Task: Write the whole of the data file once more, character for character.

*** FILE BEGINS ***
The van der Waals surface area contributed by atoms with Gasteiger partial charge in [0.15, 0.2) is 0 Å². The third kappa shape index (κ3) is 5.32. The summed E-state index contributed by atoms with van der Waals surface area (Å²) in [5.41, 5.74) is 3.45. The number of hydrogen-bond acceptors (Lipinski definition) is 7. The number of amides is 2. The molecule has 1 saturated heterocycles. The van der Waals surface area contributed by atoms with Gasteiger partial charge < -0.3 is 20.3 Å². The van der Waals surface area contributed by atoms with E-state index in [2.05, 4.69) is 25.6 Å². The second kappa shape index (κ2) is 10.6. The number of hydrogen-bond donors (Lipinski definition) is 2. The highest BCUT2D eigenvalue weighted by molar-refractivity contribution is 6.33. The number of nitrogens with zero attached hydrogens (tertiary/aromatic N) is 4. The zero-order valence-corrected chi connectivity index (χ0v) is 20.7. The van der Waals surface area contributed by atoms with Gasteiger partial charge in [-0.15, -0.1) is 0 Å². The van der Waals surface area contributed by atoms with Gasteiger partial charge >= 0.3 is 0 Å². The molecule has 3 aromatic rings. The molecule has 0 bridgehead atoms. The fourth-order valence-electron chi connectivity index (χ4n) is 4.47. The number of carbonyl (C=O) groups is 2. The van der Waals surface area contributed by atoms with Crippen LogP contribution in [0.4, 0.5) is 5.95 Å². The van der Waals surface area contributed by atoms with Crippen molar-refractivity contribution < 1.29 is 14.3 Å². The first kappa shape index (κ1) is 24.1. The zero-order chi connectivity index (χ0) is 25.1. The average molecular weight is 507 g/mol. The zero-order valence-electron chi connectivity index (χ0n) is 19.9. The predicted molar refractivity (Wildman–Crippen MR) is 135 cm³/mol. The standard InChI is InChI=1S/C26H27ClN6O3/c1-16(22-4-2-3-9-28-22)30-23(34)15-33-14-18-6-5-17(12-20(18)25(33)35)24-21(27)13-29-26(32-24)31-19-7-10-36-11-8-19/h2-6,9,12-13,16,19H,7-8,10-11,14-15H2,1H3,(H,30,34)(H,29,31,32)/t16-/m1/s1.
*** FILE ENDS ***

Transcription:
The van der Waals surface area contributed by atoms with Gasteiger partial charge in [0.15, 0.2) is 0 Å². The third kappa shape index (κ3) is 5.32. The summed E-state index contributed by atoms with van der Waals surface area (Å²) in [5.41, 5.74) is 3.45. The number of hydrogen-bond acceptors (Lipinski definition) is 7. The number of amides is 2. The molecule has 1 saturated heterocycles. The van der Waals surface area contributed by atoms with Gasteiger partial charge < -0.3 is 20.3 Å². The van der Waals surface area contributed by atoms with E-state index in [2.05, 4.69) is 25.6 Å². The second kappa shape index (κ2) is 10.6. The number of hydrogen-bond donors (Lipinski definition) is 2. The highest BCUT2D eigenvalue weighted by molar-refractivity contribution is 6.33. The number of nitrogens with zero attached hydrogens (tertiary/aromatic N) is 4. The zero-order valence-corrected chi connectivity index (χ0v) is 20.7. The van der Waals surface area contributed by atoms with Gasteiger partial charge in [-0.15, -0.1) is 0 Å². The van der Waals surface area contributed by atoms with Gasteiger partial charge >= 0.3 is 0 Å². The molecule has 3 aromatic rings. The molecule has 0 bridgehead atoms. The fourth-order valence-electron chi connectivity index (χ4n) is 4.47. The number of carbonyl (C=O) groups is 2. The van der Waals surface area contributed by atoms with Crippen LogP contribution in [0.4, 0.5) is 5.95 Å². The van der Waals surface area contributed by atoms with Crippen molar-refractivity contribution < 1.29 is 14.3 Å². The first kappa shape index (κ1) is 24.1. The zero-order chi connectivity index (χ0) is 25.1. The average molecular weight is 507 g/mol. The zero-order valence-electron chi connectivity index (χ0n) is 19.9. The predicted molar refractivity (Wildman–Crippen MR) is 135 cm³/mol. The standard InChI is InChI=1S/C26H27ClN6O3/c1-16(22-4-2-3-9-28-22)30-23(34)15-33-14-18-6-5-17(12-20(18)25(33)35)24-21(27)13-29-26(32-24)31-19-7-10-36-11-8-19/h2-6,9,12-13,16,19H,7-8,10-11,14-15H2,1H3,(H,30,34)(H,29,31,32)/t16-/m1/s1.